People often confuse the terms tendonitis, tendinosis, and tendinopathy. These terms, along with paratenonitis, tendon rupture, and partial tendon rupture, describe a variety of tendon conditions, including inflammation, degeneration, and injury.

Tendons are the fibrous tissues that connect muscle to bone, and there are hundreds of tendons throughout the body. Certain tendons are more prone to problems than others. For example, many people have strained an Achilles tendon at one point or another. Moreover, a single tendon can have more than one problem at a time. For example, a person who has tendonitis can also have tendinosis.

Below are descriptions of the terms used to describe common tendon conditions.

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Once used to describe almost any tendon pain, medical professionals now only use the term tendonitis to describe inflammation of the tendon (the suffix “itis” indicates inflammation). Patients may experience localized pain, swelling, warmth, and redness. Recommended treatments to reduce inflammation may include resting the affected joint and taking over-the-counter non-steroidal anti-inflammatory drugs (NSAIDs), such as ibuprofen (e.g. Motrin, Advil), or naproxen (e.g. Aleve, Naprosyn). Patients with tendonitis typically recover within several weeks. Tendonitis is less common than tendinosis. Chronic tendonitis can lead to tendinosis.

Read about Achilles Tendonitis and Tendon Injuries


Experts make a distinction between tendonitis and tendinosis, which is the non-inflammatory degeneration of a tendon. This degeneration can include changes to the structure or composition of the tendon. These changes often result from repetitive micro-traumas or failure of the tissue to heal following a tendon rupture.

Key differences between tendonitis and tendinosis:

  • Unlike tendonitis, which can often be successfully treated within several weeks, tendinosis can take several months to treat.
  • Treatment methods for tendinosis and tendonitis may vary. For example, some experts assert that tendinosis should not be treated with NSAIDs, because NSAIDs inhibit the growth of collagen, which is necessary for tendon healing.1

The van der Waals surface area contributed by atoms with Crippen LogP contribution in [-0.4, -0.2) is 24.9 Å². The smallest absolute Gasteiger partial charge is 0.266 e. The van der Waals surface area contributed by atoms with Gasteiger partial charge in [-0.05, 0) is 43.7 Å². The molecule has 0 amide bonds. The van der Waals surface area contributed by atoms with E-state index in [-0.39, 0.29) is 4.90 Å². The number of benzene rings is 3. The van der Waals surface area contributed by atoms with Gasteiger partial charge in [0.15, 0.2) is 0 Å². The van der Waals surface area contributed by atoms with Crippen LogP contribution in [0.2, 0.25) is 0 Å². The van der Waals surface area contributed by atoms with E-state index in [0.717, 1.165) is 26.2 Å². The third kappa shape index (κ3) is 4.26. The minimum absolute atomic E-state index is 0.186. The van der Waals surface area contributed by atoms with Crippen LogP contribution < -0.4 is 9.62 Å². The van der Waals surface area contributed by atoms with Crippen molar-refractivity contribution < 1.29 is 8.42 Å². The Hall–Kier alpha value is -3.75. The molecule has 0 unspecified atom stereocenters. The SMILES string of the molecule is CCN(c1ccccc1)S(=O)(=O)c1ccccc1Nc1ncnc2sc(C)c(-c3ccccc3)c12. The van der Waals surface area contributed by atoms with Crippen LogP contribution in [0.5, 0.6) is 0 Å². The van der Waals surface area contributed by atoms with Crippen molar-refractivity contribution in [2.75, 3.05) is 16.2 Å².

Some practitioners use the term tendinosis and tendinopathy (defined below) interchangeably.


Certain tendons in the body, like the Achilles tendon, have a surrounding thin sheath of tissue, called the paratenon. When this tissue becomes inflamed it is called paratenonitis. This condition cannot be definitively diagnosed without a biopsy and is therefore not commonly diagnosed. Moreover, some practitioners do not believe paratenonitis is a separate diagnosis at all. Since the treatment for paratenonitis and tendonitis both involve reducing inflammation, it may not be essential to make this distinction for treatment purposes.2

Complete and partial tendon ruptures

When the tendon tears it is called a rupture. If a tendon is torn in two pieces it is called a complete rupture, and if some of the tendon still remains intact it is called a partial rupture.

Some physicians make a distinction between acute and chronic tendon ruptures.

  • An acute tendon rupture is a one-time event that can result in immediate pain and decreased function of the affected joint, and may be followed by swelling or bruising. An acute rupture is typically recognized and treated within a week of injury.
  • Chronic tendon ruptures may result from:
    • A partial rupture that slowly worsens over a prolonged period or
    • An acute rupture that goes untreated for several weeks (many experts believe this time varies between 4 to 6 weeks, depending on the tendon).3

Depending on the patient, the affected joint, the severity of the tear, and the duration of symptoms, a doctor may recommend either surgery or a period of rest to treat the tendon rupture.


The suffix “pathy” is derived from Greek and indicates a disease or disorder. Therefore, tendinopathy literally means a disease or disorder of a tendon. Tendinopathy (sometimes spelled tendonopathy) is typically used to describe any problem involving a tendon.

While most experts define tendinopathy as an umbrella term to describe all tendon conditions, others may use it to describe a chronic tendon condition that fails to heal. For example, a runner who has suffered a hamstring tendon rupture that does not heal properly may be diagnosed with tendinopathy.

See Chronic High (Proximal) Hamstring Tendinopathy

To avoid confusion, patients who are diagnosed with tendinopathy should ask their doctors how they define the term.


  1. Tsai WC, Tang FT, Hsu CC, et al. Ibuprofen inhibition of tendon cell proliferation and upregulation of the cyclin kinase inhibitor. J Orthopedic Resear. 2004. 22(3): 586–591. doi: 10.1016/j.orthres.2003.10.014.
  2. Paavola M, Järvinen TA. Foot Ankle Clin. 2005 Jun;10 (2):279-92. Review. Accessed October 7, 2014.
  3. Flint JH, Wade AM, Giuliani J, Rue JP. Defining the terms acute and chronic in orthopaedic sports injuries: a systematic review. Am J Sports Med. 2014 Jan;42(1):235-41. doi: 10.1177/0363546513490656. Epub 2013 Jun 7. Review. PubMed PMID: 23749341.